Ranking high on many fax wish lists is the ability to send and receive documents unattended, saving not only time but, frequently, money. If you’d like to pinch a few pennies by taking advantage of lower phone rates, look for delayed transmission. If you would like someone to be able to call in for a document that’s sitting on the feeder when you’re out, or if you would like to be able to fetch documents from remote machines without needing the sender to be there, then you want polling.
If you don’t have a dedicated fax line, think about how your fax machine will fit into your existing phone environment. Some kind of line sharing is available on all the models we tested. Minimally, a machine should be able to pick up after a specified number of rings, distinguish between fax and voice calls, and act accordingly. Most faxes now also accommodate answering machines by listening during the greeting message for incoming fax signals. Another near-necessity is a remote-activation code that lets you wake up the fax from an extension phone.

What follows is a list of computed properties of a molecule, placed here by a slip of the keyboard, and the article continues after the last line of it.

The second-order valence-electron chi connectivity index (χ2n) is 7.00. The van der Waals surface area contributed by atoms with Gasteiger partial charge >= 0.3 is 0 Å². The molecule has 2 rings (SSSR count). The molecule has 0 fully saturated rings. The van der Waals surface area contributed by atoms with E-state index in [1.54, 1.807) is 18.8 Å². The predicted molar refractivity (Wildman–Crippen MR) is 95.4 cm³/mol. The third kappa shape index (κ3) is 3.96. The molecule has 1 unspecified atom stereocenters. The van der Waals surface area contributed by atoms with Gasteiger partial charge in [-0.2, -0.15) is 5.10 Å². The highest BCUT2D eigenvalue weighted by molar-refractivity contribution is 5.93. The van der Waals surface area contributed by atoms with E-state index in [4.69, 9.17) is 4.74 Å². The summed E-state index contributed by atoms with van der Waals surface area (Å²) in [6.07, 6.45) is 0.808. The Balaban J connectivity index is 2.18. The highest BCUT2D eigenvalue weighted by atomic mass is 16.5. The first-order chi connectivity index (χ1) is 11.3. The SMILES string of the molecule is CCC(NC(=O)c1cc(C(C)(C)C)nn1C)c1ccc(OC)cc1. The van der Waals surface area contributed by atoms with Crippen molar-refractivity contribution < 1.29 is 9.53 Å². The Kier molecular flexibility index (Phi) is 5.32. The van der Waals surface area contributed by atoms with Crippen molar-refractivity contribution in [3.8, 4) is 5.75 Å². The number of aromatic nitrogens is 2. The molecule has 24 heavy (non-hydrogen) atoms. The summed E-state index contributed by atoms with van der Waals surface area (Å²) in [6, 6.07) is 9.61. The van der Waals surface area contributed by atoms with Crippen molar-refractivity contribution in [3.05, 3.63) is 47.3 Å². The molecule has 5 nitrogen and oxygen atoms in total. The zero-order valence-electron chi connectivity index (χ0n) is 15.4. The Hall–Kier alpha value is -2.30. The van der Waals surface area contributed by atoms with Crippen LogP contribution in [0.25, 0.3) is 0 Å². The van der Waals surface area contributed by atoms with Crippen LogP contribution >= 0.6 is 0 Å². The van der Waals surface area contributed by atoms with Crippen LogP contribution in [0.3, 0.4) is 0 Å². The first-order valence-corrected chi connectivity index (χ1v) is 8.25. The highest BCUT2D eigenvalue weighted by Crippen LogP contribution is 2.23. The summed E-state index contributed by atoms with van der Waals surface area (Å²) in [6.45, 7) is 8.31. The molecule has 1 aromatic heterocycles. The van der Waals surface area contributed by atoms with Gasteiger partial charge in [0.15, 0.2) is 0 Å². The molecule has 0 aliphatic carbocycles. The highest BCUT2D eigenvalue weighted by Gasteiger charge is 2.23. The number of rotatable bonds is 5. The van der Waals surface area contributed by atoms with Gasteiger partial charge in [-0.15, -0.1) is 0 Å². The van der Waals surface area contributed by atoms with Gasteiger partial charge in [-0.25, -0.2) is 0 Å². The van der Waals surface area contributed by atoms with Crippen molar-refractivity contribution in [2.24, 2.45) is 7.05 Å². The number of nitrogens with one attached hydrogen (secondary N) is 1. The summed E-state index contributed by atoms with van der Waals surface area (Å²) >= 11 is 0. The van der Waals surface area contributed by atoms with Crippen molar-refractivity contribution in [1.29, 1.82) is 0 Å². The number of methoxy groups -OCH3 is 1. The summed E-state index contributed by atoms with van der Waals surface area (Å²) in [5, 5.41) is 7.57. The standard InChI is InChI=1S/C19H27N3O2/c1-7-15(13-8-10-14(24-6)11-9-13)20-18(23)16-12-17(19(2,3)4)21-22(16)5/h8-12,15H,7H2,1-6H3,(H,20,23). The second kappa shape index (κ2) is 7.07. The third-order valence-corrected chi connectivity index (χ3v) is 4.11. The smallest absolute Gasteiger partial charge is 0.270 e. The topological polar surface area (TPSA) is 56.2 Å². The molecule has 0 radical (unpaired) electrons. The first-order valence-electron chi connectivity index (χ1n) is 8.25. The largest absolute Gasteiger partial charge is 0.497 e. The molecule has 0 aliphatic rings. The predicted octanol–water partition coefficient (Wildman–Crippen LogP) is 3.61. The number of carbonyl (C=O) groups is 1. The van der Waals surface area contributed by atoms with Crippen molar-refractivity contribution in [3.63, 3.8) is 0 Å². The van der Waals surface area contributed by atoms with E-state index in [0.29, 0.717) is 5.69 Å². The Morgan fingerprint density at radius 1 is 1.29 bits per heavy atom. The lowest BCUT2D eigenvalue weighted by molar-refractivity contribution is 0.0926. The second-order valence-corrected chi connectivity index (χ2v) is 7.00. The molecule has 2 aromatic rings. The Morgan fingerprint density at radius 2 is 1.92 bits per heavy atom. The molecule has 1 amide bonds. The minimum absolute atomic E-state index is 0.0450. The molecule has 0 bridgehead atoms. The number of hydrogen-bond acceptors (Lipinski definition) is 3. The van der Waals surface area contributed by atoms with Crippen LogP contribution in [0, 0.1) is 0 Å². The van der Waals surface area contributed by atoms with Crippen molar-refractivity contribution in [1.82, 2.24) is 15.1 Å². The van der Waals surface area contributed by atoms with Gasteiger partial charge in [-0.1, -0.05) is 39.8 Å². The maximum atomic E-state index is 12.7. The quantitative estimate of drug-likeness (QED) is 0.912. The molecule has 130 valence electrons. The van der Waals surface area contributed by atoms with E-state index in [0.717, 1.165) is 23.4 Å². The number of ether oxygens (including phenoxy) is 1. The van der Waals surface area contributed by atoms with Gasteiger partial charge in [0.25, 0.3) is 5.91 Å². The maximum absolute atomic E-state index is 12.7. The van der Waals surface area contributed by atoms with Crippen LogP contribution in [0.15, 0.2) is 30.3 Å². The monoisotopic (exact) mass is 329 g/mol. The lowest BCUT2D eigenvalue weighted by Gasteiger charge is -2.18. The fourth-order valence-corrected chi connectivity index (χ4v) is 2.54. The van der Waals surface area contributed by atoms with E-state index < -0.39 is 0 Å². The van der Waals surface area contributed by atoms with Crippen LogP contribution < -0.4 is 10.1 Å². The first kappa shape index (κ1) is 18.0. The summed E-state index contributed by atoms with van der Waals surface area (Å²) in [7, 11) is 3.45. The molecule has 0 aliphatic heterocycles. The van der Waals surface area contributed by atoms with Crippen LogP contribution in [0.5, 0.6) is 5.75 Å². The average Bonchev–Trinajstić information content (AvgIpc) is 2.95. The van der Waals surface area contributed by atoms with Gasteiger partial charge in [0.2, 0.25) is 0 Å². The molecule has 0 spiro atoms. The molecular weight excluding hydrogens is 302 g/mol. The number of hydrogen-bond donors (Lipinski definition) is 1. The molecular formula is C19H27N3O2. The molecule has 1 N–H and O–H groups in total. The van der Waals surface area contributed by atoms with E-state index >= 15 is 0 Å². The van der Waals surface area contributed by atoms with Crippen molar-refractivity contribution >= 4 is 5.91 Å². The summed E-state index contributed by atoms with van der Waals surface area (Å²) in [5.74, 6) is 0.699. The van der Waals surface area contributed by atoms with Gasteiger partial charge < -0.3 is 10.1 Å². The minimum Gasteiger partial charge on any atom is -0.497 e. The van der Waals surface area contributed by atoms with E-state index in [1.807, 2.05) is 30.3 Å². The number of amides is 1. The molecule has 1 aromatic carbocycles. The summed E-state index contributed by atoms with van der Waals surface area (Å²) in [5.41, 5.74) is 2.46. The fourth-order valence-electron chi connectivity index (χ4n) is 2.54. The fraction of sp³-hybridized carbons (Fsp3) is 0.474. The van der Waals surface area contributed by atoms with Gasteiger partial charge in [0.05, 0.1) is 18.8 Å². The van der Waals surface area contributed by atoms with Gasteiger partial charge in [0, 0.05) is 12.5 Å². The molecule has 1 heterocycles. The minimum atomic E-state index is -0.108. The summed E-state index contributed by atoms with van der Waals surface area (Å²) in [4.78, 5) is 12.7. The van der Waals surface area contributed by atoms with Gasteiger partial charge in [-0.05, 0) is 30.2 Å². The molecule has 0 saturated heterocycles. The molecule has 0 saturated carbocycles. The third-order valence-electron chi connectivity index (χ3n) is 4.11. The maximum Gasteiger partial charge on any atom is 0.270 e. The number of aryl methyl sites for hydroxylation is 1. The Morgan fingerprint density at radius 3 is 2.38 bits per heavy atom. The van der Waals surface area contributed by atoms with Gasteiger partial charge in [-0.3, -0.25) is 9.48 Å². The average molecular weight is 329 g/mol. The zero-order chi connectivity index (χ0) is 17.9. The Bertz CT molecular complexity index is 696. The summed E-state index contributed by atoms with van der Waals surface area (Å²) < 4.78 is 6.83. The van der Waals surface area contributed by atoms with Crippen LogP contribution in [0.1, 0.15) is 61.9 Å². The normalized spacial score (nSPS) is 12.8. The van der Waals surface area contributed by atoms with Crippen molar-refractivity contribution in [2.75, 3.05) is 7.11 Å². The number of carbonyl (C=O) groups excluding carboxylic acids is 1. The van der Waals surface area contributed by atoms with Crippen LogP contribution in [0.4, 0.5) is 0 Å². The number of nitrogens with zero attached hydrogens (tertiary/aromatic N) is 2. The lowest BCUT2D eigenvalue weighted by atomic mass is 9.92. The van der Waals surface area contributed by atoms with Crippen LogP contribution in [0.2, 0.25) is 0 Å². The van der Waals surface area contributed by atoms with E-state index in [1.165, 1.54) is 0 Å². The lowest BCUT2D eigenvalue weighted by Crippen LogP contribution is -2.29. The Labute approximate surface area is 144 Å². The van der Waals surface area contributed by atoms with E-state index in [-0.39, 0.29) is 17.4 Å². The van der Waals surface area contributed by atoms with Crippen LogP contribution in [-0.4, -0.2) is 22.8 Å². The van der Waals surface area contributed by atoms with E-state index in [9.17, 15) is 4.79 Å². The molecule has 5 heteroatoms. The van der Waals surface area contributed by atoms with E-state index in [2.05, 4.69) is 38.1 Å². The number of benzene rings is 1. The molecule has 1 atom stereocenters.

Thanks for the Memory Epitomizing the crossing of the great feature divide: added page memory for storing incoming and outgoing documents. An associated feature, quick scanning, reads in a document, gives it back to you, and lets the machine transmit while you go back to work.
Once a document is stored electronically, it can be broadcast – sent to as many people as the programming system will allow. With the addition of dialing groups, a couple of button presses can send an announcement or bid to multiple recipients. For people who find themselves away from the office, incoming faxes can be stored for forwarding or held for remote retrieval.